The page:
Accountability Indicators: Weighting Each indicator is weighted to determine a summative score for the school. ESSA Requirement NJ State Plan Indicator Weighting* 40% Academic Progress (Elementary/Middle Schools) and Graduation Rate (HS) Student Growth Percentile/ Graduation Rate + Academic Achievement 30% PARCC/DLM Proficiency + 10% Additional Measure of School Quality or Student Success Chronic Absenteeism + Progress Towards English Language Proficiency 20% Progress to English Language Proficiency (ELP)* = 100%
Accountability Indicators: Subgroup Weighting Within each indicator, student groups and total population are weighted equally to determine the school’s summative score SGP/Graduation Rate All Students (50%) SGP/Graduation Rate Subgroups (50%) PARCC Proficiency Subgroups (50%) PARCC Proficiency All Students (50%) Chronic Absenteeism All Students (50%) Chronic Absenteeism Subgroups (50%) Progress to English Language Proficiency (ELP) Summative Score
Accountability Indicators: Subgroup Weighting Example of School Subgroup Weighting: Math Proficiency The below example illustrates how the subgroup weighting works. All subgroups are counted equally. Note that students can be in more than one subgroup (e.g. White and Economically Disadvantaged). White: 16.7% All Students: 50% Black or African American: 16.7% 50% Economically Disadvantaged: 16.7%
What Happens Next? • Schools identified for support and improvement work in partnership with their education community of parents, families, educators, and community members throughout the year to: • Assess needs related to the areas of weakness • Identify strategies and resources that can impact improvement • Create an Annual School Plan that will outline specific steps • Outline a timeline for completion of those steps • Understand the steps needed to be removed from status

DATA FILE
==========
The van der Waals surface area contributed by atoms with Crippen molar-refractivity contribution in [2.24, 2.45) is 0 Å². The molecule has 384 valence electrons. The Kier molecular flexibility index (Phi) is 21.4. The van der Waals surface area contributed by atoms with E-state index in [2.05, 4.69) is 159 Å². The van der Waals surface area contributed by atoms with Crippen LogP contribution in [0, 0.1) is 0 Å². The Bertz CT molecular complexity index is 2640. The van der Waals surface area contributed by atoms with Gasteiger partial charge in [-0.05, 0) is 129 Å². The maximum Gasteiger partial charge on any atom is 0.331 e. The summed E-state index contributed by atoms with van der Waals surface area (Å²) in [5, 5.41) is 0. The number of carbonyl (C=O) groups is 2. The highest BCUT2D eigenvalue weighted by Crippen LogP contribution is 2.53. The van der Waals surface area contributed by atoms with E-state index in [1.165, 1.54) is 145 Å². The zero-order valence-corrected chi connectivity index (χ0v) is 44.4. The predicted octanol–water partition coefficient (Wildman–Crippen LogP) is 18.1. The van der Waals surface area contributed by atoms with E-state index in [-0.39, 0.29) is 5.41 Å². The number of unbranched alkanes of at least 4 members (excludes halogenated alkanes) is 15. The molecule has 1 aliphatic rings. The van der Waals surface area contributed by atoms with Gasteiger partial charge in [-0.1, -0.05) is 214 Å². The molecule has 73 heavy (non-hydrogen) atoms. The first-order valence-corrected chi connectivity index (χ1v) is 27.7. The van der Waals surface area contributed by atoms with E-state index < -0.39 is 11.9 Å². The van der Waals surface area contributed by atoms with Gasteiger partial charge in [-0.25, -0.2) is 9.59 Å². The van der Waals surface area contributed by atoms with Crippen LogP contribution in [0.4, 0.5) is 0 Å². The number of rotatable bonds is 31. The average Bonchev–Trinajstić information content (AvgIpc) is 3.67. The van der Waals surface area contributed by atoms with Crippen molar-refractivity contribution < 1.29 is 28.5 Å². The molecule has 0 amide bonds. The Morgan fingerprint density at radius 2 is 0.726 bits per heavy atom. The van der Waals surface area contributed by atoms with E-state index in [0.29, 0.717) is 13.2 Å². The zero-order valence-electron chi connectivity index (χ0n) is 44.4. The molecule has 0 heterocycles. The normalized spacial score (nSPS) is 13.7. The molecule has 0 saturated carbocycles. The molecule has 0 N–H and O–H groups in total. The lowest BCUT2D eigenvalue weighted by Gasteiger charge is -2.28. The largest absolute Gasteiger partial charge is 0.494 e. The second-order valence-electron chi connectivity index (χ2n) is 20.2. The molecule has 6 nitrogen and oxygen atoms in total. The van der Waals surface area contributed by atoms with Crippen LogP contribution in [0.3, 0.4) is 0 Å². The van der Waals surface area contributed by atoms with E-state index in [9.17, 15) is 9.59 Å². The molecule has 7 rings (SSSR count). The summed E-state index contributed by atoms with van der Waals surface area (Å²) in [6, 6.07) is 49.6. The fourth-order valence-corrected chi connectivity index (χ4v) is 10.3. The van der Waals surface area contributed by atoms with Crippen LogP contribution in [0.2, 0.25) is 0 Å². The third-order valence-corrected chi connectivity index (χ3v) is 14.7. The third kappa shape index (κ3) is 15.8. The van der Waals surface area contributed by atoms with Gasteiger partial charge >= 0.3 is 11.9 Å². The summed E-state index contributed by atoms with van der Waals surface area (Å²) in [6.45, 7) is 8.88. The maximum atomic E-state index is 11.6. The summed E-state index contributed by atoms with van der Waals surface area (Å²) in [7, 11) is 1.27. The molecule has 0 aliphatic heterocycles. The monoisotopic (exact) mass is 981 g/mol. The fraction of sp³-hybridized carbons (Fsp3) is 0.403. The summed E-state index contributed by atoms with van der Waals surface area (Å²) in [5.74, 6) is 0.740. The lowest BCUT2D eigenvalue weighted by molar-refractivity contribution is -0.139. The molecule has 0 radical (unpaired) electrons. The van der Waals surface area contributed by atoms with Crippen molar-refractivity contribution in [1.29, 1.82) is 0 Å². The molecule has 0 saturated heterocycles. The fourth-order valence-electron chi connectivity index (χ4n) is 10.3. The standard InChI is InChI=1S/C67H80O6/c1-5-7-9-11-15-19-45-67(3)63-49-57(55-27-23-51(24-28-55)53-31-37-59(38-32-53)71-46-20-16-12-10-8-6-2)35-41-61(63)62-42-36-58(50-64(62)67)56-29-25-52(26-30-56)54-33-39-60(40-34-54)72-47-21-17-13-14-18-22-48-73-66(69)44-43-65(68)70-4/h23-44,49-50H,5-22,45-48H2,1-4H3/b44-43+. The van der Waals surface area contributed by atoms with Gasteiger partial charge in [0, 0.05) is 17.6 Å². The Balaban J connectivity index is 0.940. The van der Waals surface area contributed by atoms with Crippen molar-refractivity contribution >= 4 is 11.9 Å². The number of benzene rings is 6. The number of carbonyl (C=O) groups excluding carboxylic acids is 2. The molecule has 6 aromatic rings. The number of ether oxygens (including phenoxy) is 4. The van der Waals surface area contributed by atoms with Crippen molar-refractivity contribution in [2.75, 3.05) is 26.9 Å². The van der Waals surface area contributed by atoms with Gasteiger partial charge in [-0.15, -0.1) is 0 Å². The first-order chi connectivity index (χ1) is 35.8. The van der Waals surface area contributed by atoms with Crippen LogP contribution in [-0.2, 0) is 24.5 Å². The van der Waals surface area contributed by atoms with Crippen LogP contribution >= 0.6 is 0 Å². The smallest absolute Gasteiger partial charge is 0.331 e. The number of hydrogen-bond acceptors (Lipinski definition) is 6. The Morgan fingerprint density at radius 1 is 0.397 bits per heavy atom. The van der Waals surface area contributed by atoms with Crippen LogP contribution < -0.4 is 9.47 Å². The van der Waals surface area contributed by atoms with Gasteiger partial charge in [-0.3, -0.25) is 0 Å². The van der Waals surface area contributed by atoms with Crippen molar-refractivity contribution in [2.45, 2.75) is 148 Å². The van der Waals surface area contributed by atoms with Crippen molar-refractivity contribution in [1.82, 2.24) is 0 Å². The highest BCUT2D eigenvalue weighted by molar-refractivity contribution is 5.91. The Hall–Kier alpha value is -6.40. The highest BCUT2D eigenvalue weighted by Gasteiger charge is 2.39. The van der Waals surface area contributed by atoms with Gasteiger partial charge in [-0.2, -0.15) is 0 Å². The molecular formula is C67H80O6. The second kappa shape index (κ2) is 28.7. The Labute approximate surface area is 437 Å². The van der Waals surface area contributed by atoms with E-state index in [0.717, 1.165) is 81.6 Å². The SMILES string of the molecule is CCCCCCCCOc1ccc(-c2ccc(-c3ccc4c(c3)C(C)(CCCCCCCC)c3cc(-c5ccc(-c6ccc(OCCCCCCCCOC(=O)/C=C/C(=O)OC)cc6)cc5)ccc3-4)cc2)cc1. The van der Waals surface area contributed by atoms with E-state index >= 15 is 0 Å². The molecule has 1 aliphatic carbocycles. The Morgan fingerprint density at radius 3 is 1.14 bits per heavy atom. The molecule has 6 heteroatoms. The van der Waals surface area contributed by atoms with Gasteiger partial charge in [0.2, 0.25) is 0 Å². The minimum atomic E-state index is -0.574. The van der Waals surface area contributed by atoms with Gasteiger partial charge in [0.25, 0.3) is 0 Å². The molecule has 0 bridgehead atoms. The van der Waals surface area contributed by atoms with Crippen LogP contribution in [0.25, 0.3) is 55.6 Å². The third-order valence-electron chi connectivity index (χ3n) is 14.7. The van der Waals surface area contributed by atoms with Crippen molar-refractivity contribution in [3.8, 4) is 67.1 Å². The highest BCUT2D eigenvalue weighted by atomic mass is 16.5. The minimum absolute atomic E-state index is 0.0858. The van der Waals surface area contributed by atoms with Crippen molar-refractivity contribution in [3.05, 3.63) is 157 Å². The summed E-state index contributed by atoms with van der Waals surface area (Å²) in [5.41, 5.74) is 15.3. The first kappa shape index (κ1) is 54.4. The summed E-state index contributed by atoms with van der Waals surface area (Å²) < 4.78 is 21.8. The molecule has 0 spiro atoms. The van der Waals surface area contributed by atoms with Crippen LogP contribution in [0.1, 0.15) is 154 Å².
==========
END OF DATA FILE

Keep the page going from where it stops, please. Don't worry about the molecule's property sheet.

How Can I Get Involved? • Reach out to your school and district to find out about opportunities for how parents, families, and educators will work together to improve their schools. • Schools and districts are required to engage with parents, families, educators, and community members throughout the year to assess needs related to the areas of weakness, identify strategies and resources that can impact improvement, create an improvement plan and timeline for completion. • See NJDOE’s Stakeholder Engagement Guide for detailed descriptions of these requirements.
Ways To Engage With Our School [Optional: Insert planned school engagement and/or information sessions]
How Can We Learn More? • Detailed school information will be publicly available on the NJDOE website in School Performance Reports: www.state.nj.us/education. • School Performance Reports: • Provide families, educators and the public a picture of overall school performance. • Include valuable information across many elements, including schoolwide academic achievement and progress, demographics, school climate, chronic absenteeism, and college and career readiness. • Can be used to start local conversations by asking questions such as: How is our school doing relative to other schools? Are all of our students making progress from last year?
How Will This Impact Our Children? RECOMMENDED OPEN SLIDE – SAMPLE QUESTIONS • How does this impact the school curriculum for the rest of this school year and beyond? • Will our teachers and administrators remain here at the district? Will others be brought in? • How will the content and curriculum of WHAT my children learn and HOW they are learning change? • Will they get more tests? How will the state measure progress? • How does this impact juniors and seniors in high school who are applying to colleges? • How can our children get on track to learn what they need to succeed, according to the state’s parameters? • How soon can we have this designation removed and what are the steps?
For More Information • Visit NJ’s ESSA State Plan website: www.state.nj.us/education/ESSA • Visit our district website for updates [insert] • Email questions: • [insert district or school information] • NJ Department of Education ESSA team: email@example.com